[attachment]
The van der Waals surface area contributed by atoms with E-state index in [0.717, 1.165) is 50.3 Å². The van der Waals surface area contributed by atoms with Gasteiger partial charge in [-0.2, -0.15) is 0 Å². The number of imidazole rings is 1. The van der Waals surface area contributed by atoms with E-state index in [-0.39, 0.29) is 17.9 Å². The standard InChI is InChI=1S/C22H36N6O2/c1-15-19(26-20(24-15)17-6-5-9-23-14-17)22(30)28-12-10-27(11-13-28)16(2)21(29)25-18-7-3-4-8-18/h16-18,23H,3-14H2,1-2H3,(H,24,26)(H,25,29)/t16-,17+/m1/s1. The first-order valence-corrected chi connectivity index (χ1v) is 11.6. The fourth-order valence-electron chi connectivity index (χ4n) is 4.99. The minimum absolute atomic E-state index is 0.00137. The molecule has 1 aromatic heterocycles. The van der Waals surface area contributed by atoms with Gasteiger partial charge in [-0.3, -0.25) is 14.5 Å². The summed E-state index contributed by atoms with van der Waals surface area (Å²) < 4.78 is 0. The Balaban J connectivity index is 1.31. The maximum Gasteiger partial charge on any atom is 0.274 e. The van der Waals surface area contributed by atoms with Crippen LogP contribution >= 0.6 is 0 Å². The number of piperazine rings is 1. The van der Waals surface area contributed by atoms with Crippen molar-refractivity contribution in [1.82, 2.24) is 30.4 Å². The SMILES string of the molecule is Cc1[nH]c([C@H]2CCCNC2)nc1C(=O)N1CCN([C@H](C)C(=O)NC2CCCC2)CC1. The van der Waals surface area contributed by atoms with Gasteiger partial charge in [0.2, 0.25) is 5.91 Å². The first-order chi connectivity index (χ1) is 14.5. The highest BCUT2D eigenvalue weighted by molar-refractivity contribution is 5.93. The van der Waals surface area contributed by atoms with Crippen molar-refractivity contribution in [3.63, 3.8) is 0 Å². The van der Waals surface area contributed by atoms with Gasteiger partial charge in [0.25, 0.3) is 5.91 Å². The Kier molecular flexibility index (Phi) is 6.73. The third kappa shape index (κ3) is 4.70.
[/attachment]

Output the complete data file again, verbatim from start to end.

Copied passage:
The van der Waals surface area contributed by atoms with E-state index in [0.717, 1.165) is 50.3 Å². The van der Waals surface area contributed by atoms with Gasteiger partial charge in [-0.2, -0.15) is 0 Å². The number of imidazole rings is 1. The van der Waals surface area contributed by atoms with E-state index in [-0.39, 0.29) is 17.9 Å². The standard InChI is InChI=1S/C22H36N6O2/c1-15-19(26-20(24-15)17-6-5-9-23-14-17)22(30)28-12-10-27(11-13-28)16(2)21(29)25-18-7-3-4-8-18/h16-18,23H,3-14H2,1-2H3,(H,24,26)(H,25,29)/t16-,17+/m1/s1. The first-order valence-corrected chi connectivity index (χ1v) is 11.6. The fourth-order valence-electron chi connectivity index (χ4n) is 4.99. The minimum absolute atomic E-state index is 0.00137. The molecule has 1 aromatic heterocycles. The van der Waals surface area contributed by atoms with Gasteiger partial charge in [-0.3, -0.25) is 14.5 Å². The summed E-state index contributed by atoms with van der Waals surface area (Å²) < 4.78 is 0. The Balaban J connectivity index is 1.31. The maximum Gasteiger partial charge on any atom is 0.274 e. The van der Waals surface area contributed by atoms with Crippen LogP contribution >= 0.6 is 0 Å². The number of piperazine rings is 1. The van der Waals surface area contributed by atoms with Crippen molar-refractivity contribution in [1.82, 2.24) is 30.4 Å². The SMILES string of the molecule is Cc1[nH]c([C@H]2CCCNC2)nc1C(=O)N1CCN([C@H](C)C(=O)NC2CCCC2)CC1. The van der Waals surface area contributed by atoms with Gasteiger partial charge in [0.2, 0.25) is 5.91 Å². The first-order chi connectivity index (χ1) is 14.5. The highest BCUT2D eigenvalue weighted by molar-refractivity contribution is 5.93. The van der Waals surface area contributed by atoms with Crippen molar-refractivity contribution in [3.63, 3.8) is 0 Å². The van der Waals surface area contributed by atoms with Gasteiger partial charge in [0.25, 0.3) is 5.91 Å². The Kier molecular flexibility index (Phi) is 6.73. The third kappa shape index (κ3) is 4.70.